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**Unformatted text preview: **ase shift. Instead of the graph starting at x = π , it ends there. Remember, however, that the
2
graph presented in Example 10.5.1 is only one portion of the graph of y = g (x). Indeed, another
complete cycle begins at x = π , and this is the cycle Theorem 10.23 is detecting. The reason for the
2
discrepancy is that, in order to apply Theorem 10.23, we had to rewrite the formula for g (x) using
the odd property of the sine function. Note that whether we graph y = g (x) using the ‘quarter
marks’ approach or using the Theorem 10.23, we get one complete cycle of the graph, which means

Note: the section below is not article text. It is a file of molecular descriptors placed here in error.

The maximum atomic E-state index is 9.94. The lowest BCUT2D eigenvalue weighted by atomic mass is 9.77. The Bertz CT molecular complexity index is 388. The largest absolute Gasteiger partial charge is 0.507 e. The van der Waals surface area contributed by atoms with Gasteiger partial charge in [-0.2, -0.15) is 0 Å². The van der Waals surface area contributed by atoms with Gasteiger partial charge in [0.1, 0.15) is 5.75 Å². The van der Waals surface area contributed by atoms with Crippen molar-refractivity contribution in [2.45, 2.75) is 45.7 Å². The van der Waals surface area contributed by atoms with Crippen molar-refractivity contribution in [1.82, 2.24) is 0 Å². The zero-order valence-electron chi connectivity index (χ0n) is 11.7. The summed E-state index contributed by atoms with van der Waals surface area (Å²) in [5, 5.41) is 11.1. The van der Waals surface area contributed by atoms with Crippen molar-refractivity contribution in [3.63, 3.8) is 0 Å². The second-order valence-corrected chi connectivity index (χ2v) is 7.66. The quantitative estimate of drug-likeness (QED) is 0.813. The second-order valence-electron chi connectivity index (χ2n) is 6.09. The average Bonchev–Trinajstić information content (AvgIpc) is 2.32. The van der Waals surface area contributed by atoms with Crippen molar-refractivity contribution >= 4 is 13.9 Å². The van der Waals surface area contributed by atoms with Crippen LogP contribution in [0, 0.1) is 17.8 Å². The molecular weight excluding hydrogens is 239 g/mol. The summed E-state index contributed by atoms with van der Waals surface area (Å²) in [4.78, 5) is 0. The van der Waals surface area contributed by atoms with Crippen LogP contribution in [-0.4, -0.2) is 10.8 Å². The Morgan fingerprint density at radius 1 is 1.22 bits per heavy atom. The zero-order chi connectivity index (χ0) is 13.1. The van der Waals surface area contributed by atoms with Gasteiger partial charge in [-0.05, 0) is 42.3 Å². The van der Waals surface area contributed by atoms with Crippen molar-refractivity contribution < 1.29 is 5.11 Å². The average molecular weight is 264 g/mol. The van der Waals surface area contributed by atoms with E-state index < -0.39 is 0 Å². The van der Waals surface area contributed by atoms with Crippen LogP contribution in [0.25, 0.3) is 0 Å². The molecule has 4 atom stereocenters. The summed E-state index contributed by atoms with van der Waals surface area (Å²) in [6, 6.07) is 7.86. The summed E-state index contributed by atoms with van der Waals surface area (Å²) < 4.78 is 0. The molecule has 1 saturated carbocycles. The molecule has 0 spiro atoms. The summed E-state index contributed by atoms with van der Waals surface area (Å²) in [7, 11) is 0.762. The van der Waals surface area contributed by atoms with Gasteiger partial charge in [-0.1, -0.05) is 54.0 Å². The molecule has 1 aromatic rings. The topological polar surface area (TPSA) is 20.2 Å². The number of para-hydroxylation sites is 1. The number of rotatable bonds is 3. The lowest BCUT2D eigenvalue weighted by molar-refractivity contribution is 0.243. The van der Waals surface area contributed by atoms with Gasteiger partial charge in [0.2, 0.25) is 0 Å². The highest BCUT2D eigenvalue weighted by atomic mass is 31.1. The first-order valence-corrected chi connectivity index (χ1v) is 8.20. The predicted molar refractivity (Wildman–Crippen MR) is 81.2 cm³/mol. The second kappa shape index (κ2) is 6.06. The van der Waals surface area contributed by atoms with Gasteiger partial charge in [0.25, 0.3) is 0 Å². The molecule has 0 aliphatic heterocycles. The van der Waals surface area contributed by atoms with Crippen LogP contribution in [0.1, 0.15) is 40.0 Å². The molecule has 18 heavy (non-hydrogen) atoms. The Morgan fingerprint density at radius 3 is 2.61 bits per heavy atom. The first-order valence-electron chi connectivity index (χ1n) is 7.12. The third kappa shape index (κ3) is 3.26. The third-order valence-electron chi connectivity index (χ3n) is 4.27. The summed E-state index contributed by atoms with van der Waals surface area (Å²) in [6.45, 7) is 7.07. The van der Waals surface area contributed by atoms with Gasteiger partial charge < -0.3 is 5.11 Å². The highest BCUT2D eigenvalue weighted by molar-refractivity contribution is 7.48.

we have completely determined the sinusoid. Example 10.5.2. Below is the graph of one complete cycle of a sinusoid y = f (x).
y 3
−1, 5
2 5, 5
2
2 1
1, 1
22 −1 1 7, 1
22 2 3 4 5 x −1 −2 3
2, − 2 One cycle of y = f (x).
1. Find a cosine function whose graph matches the graph of y = f (x).
2. Find a sine function whose graph matches the graph of y = f (x). 10.5 Graphs of the Trigonometric Functions 679 Solution.
1. We ﬁt the data to a function of the form C (x) = A cos(ωx + φ) + B . Since one cycle is
graphed over the interval [−1, 5], its period is 5 − (−1) = 6. According to Theorem 10.23,
φ
6 = 2π , so that ω = π . Next, we see that the phase shift is −1, so we have − ω = −1, or
ω
3
π
35
φ = ω = 3 . To ﬁnd the amplitude, note that the range of the sinusoid is − 2 , 2 . As a result,
1
the amplitude A = 1 5 − − 3 = 2 (4) = 2. Finally, to determine t...

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